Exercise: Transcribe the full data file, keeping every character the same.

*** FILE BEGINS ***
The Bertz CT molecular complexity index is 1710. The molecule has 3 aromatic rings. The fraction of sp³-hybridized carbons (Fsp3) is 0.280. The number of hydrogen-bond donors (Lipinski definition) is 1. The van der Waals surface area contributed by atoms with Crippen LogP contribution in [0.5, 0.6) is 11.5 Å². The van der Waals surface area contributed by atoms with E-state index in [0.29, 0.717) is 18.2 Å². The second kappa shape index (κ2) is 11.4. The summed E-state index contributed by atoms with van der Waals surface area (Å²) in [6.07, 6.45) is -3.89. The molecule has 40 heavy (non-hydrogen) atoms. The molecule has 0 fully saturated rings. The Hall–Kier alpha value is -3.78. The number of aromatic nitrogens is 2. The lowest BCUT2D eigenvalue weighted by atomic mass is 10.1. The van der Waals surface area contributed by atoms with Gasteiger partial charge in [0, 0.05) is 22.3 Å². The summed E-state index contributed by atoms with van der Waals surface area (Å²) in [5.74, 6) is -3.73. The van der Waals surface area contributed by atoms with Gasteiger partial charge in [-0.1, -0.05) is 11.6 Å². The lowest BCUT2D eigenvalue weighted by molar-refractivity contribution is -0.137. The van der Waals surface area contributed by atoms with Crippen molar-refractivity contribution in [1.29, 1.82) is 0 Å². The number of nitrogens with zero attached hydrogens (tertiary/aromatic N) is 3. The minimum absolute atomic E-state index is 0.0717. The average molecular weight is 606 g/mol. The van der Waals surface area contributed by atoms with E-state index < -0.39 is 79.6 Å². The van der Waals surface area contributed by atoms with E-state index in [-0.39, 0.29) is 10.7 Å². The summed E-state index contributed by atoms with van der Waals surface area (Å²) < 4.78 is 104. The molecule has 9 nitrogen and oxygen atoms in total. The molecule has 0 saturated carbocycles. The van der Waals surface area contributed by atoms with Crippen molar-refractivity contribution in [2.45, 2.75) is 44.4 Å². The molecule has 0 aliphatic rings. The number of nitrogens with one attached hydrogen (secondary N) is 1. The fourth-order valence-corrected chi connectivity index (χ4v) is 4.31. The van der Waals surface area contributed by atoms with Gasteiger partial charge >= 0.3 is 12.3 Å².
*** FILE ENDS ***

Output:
The Bertz CT molecular complexity index is 1710. The molecule has 3 aromatic rings. The fraction of sp³-hybridized carbons (Fsp3) is 0.280. The number of hydrogen-bond donors (Lipinski definition) is 1. The van der Waals surface area contributed by atoms with Crippen LogP contribution in [0.5, 0.6) is 11.5 Å². The van der Waals surface area contributed by atoms with E-state index in [0.29, 0.717) is 18.2 Å². The second kappa shape index (κ2) is 11.4. The summed E-state index contributed by atoms with van der Waals surface area (Å²) in [6.07, 6.45) is -3.89. The molecule has 40 heavy (non-hydrogen) atoms. The molecule has 0 fully saturated rings. The Hall–Kier alpha value is -3.78. The number of aromatic nitrogens is 2. The lowest BCUT2D eigenvalue weighted by atomic mass is 10.1. The van der Waals surface area contributed by atoms with Gasteiger partial charge in [0, 0.05) is 22.3 Å². The summed E-state index contributed by atoms with van der Waals surface area (Å²) in [5.74, 6) is -3.73. The van der Waals surface area contributed by atoms with Gasteiger partial charge in [-0.1, -0.05) is 11.6 Å². The lowest BCUT2D eigenvalue weighted by molar-refractivity contribution is -0.137. The van der Waals surface area contributed by atoms with Crippen molar-refractivity contribution in [1.29, 1.82) is 0 Å². The number of nitrogens with zero attached hydrogens (tertiary/aromatic N) is 3. The minimum absolute atomic E-state index is 0.0717. The average molecular weight is 606 g/mol. The van der Waals surface area contributed by atoms with E-state index < -0.39 is 79.6 Å². The van der Waals surface area contributed by atoms with E-state index in [-0.39, 0.29) is 10.7 Å². The summed E-state index contributed by atoms with van der Waals surface area (Å²) < 4.78 is 104. The molecule has 9 nitrogen and oxygen atoms in total. The molecule has 0 saturated carbocycles. The van der Waals surface area contributed by atoms with Crippen molar-refractivity contribution in [2.45, 2.75) is 44.4 Å². The molecule has 0 aliphatic rings. The number of nitrogens with one attached hydrogen (secondary N) is 1. The fourth-order valence-corrected chi connectivity index (χ4v) is 4.31. The van der Waals surface area contributed by atoms with Gasteiger partial charge >= 0.3 is 12.3 Å².